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Friday, February 23, 2024

Gambia progresses in US human trafficking report

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(Jollof) For the second consecutive year, the Gambia has been named among countries that are taking significant steps to eliminate human trafficking.
The Gambia was last year upgraded to Tier 2 Watch List of the US State Department after it made key achievements. The Trafficking in Persons (TIP) Report is the US Government’s principal diplomatic tool to engage foreign governments on the issue of human trafficking.
It is also the world’s most comprehensive resource of governmental anti-human trafficking efforts and reflects the US Government’s commitment to global leadership on this key human rights and law enforcement issue. It represents an updated, global look at the nature and scope of trafficking in persons and the broad range of government actions to confront and eliminate it.

According to the report, “The Government of the Gambia does not fully meet the minimum standards for the elimination of trafficking; however, it is making significant efforts to do so.
“The government demonstrated significant efforts during the reporting period by identifying and providing services to an increased number of potential trafficking victims, assisting with repatriation of Gambian child trafficking victims exploited abroad, and continuing efforts to prevent child forced begging in Quranic schools.
“However, the government did not demonstrate increasing efforts compared to the previous reporting period. It did not initiate any trafficking investigations, complete any trafficking prosecutions, or sufficiently fund the National Agency Against Trafficking in Persons (NAATIP), which severely impeded its ability to investigate trafficking reports and implement the anti-trafficking national action plan. Therefore the Gambia remained on Tier 2 Watch List for the second consecutive year.”

The report made several recommendations for the Gambia which include: “Adequately fund NAATIP so it can investigate all reported trafficking cases and implement the anti-trafficking national action plan; direct and fund law enforcement to investigate all alleged trafficking cases brought forward by civil society, including cases of child sex tourism; vigorously investigate, prosecute, and convict traffickers, including complicit government officials; develop and train government officials on standard procedures to identify trafficking victims, including among people in prostitution and other vulnerable groups; train law enforcement, prosecutors, and judges to investigate and prosecute all forms of trafficking using the 2007 Trafficking in Persons Act; raise awareness of child sex trafficking among civil society, including how to report cases; amend the labor law to extend protections to domestic workers; allow trafficking victims to leave shelters at will; and increase funding and training for social workers to provide trafficking victims adequate social services.”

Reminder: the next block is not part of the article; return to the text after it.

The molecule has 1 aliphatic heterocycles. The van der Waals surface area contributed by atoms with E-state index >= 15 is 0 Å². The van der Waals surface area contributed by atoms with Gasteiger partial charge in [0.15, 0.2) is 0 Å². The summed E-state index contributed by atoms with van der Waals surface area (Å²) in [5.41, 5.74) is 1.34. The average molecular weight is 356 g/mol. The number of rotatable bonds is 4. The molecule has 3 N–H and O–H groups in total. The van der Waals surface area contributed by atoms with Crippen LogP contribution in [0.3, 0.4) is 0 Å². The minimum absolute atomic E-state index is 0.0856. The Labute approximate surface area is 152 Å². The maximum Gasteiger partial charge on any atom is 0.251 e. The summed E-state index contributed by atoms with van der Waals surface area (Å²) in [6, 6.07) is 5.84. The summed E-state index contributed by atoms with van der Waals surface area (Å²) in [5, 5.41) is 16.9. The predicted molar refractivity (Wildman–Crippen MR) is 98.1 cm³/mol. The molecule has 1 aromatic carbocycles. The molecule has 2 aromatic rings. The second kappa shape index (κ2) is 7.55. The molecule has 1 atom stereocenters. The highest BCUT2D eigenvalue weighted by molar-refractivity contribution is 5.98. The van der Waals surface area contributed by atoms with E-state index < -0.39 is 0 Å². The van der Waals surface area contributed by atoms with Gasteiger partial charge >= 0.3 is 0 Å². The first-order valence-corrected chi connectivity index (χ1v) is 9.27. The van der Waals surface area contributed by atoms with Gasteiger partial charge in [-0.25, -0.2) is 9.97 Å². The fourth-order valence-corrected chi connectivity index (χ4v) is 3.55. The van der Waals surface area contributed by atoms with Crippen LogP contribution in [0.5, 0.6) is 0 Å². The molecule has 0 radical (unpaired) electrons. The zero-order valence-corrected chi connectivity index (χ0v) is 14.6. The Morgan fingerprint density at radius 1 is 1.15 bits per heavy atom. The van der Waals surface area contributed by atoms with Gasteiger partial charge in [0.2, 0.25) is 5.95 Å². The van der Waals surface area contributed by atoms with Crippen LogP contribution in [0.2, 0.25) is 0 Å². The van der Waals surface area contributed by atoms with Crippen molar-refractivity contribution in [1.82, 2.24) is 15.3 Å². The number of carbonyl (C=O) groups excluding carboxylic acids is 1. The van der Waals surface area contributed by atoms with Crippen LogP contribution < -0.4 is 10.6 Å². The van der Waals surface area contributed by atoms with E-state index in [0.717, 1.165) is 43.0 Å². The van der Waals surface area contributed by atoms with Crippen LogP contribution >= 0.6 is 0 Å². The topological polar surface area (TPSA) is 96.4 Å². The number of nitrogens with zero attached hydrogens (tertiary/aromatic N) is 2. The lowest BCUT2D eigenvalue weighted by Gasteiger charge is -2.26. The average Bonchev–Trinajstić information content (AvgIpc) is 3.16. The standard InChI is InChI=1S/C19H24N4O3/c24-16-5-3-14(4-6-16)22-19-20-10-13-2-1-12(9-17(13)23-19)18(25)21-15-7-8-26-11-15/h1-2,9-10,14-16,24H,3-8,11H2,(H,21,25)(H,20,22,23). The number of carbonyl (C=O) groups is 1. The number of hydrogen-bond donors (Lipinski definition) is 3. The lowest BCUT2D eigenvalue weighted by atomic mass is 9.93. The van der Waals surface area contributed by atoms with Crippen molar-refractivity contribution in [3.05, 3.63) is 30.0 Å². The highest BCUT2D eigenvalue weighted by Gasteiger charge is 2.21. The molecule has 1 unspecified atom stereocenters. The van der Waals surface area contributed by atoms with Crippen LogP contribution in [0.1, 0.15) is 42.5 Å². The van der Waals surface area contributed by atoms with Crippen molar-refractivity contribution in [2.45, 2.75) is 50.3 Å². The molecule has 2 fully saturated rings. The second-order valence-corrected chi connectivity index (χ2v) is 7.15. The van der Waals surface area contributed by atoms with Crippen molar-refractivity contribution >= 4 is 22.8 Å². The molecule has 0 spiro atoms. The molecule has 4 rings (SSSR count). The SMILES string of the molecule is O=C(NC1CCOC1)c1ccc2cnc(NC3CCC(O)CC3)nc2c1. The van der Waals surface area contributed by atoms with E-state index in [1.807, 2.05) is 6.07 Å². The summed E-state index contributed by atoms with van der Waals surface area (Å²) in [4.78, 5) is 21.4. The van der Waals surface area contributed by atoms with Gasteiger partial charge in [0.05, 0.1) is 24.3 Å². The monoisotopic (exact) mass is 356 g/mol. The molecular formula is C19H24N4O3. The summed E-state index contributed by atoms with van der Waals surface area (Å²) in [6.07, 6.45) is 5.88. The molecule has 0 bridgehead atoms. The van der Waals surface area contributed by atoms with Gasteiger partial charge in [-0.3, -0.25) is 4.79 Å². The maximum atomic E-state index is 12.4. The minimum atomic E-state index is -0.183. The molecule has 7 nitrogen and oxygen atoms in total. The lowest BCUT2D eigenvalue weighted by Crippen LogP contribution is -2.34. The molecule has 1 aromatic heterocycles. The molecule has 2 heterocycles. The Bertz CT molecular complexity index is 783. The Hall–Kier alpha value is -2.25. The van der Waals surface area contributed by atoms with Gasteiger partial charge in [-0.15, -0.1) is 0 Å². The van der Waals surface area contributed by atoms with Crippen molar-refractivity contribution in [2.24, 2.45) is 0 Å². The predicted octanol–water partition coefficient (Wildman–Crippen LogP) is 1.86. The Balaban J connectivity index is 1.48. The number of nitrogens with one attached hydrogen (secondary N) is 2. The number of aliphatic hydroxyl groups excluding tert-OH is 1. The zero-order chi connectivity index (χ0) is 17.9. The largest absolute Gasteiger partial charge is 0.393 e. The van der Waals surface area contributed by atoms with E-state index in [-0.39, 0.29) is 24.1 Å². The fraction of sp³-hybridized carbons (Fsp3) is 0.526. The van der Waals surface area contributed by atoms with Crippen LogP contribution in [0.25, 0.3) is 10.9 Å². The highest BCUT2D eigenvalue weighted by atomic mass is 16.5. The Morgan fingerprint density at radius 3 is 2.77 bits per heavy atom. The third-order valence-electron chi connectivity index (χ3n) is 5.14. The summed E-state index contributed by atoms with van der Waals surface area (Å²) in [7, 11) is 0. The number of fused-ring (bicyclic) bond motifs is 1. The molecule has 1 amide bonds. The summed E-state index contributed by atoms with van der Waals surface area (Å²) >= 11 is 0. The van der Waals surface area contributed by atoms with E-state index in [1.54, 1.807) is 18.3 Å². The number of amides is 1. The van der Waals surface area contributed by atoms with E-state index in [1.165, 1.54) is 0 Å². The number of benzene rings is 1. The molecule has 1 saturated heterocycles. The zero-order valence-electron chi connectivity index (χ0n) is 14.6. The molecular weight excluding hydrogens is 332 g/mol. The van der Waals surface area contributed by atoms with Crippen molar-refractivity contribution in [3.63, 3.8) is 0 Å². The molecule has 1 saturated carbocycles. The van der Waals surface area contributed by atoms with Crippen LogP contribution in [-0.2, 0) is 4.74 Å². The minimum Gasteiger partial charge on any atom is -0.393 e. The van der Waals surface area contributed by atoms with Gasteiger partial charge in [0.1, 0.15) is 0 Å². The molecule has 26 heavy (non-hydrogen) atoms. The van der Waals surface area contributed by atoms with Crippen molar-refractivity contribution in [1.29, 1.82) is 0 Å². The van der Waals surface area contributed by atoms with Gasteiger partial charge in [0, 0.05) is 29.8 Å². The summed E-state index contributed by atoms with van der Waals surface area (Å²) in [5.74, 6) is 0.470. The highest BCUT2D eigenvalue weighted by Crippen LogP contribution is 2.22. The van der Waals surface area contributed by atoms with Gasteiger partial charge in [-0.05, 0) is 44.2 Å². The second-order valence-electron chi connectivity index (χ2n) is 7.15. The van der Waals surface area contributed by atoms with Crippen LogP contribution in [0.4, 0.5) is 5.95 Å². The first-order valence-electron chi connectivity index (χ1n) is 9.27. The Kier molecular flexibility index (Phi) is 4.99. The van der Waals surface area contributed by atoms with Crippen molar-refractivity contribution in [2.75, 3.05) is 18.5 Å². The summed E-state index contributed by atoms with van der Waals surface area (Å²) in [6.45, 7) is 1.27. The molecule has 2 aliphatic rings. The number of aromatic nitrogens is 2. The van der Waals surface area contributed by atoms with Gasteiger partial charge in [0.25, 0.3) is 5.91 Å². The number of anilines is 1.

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In releasing the 2018 Trafficking in Persons Report, United States Secretary of State, Mike Pompeo, said; “We saw some positive movements across entire regions as well. Of the 48 African countries included in the report, 14 received upgrades – meaning we observed a strong trend of increased efforts to improve their overall response. Despite significant security threats, migration challenges, other financial constraints, and other obstacles, the region improved significantly. The world should know that we will not stop until human trafficking is a thing of the past.”

United States Ambassador to the Gambia, C. Patricia Alsup offered her comments: “Congratulations to the Government of The Gambia for not sliding in the Department’s reporting. We especially thank NAATIP and all the stakeholders who fight against human trafficking. However, there is still more work to be done. I am hopeful that the Government of The Gambia will strengthen its collaboration with all stakeholders in accelerating progress and addressing the bottlenecks in fighting the evil of human trafficking until The Gambia is considered a Tier 1 country.”

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